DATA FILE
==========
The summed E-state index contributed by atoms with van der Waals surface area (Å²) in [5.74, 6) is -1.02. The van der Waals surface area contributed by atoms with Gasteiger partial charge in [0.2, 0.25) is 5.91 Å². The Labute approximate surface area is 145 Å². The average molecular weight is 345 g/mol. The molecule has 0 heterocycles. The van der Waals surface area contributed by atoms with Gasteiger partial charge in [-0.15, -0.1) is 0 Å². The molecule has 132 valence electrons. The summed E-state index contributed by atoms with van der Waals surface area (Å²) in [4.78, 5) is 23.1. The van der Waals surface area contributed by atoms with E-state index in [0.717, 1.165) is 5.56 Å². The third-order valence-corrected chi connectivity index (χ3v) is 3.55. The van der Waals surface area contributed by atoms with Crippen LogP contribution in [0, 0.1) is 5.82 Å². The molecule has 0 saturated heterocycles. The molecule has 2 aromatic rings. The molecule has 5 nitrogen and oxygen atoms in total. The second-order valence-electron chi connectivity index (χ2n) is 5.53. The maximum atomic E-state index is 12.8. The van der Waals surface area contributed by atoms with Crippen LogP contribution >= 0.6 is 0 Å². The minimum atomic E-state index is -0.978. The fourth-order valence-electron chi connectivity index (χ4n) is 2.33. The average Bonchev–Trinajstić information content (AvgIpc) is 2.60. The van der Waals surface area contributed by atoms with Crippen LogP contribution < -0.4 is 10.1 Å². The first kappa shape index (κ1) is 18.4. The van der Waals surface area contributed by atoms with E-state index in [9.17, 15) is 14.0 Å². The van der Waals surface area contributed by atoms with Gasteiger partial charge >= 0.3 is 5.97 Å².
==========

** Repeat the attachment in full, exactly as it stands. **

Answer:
The summed E-state index contributed by atoms with van der Waals surface area (Å²) in [5.74, 6) is -1.02. The van der Waals surface area contributed by atoms with Gasteiger partial charge in [0.2, 0.25) is 5.91 Å². The Labute approximate surface area is 145 Å². The average molecular weight is 345 g/mol. The molecule has 0 heterocycles. The van der Waals surface area contributed by atoms with Gasteiger partial charge in [-0.15, -0.1) is 0 Å². The molecule has 132 valence electrons. The summed E-state index contributed by atoms with van der Waals surface area (Å²) in [4.78, 5) is 23.1. The van der Waals surface area contributed by atoms with E-state index in [0.717, 1.165) is 5.56 Å². The third-order valence-corrected chi connectivity index (χ3v) is 3.55. The van der Waals surface area contributed by atoms with Crippen LogP contribution in [0, 0.1) is 5.82 Å². The molecule has 0 saturated heterocycles. The molecule has 2 aromatic rings. The molecule has 5 nitrogen and oxygen atoms in total. The second-order valence-electron chi connectivity index (χ2n) is 5.53. The maximum atomic E-state index is 12.8. The van der Waals surface area contributed by atoms with Crippen LogP contribution >= 0.6 is 0 Å². The minimum atomic E-state index is -0.978. The fourth-order valence-electron chi connectivity index (χ4n) is 2.33. The average Bonchev–Trinajstić information content (AvgIpc) is 2.60. The van der Waals surface area contributed by atoms with Crippen LogP contribution < -0.4 is 10.1 Å². The first kappa shape index (κ1) is 18.4. The van der Waals surface area contributed by atoms with E-state index in [9.17, 15) is 14.0 Å². The van der Waals surface area contributed by atoms with Gasteiger partial charge >= 0.3 is 5.97 Å².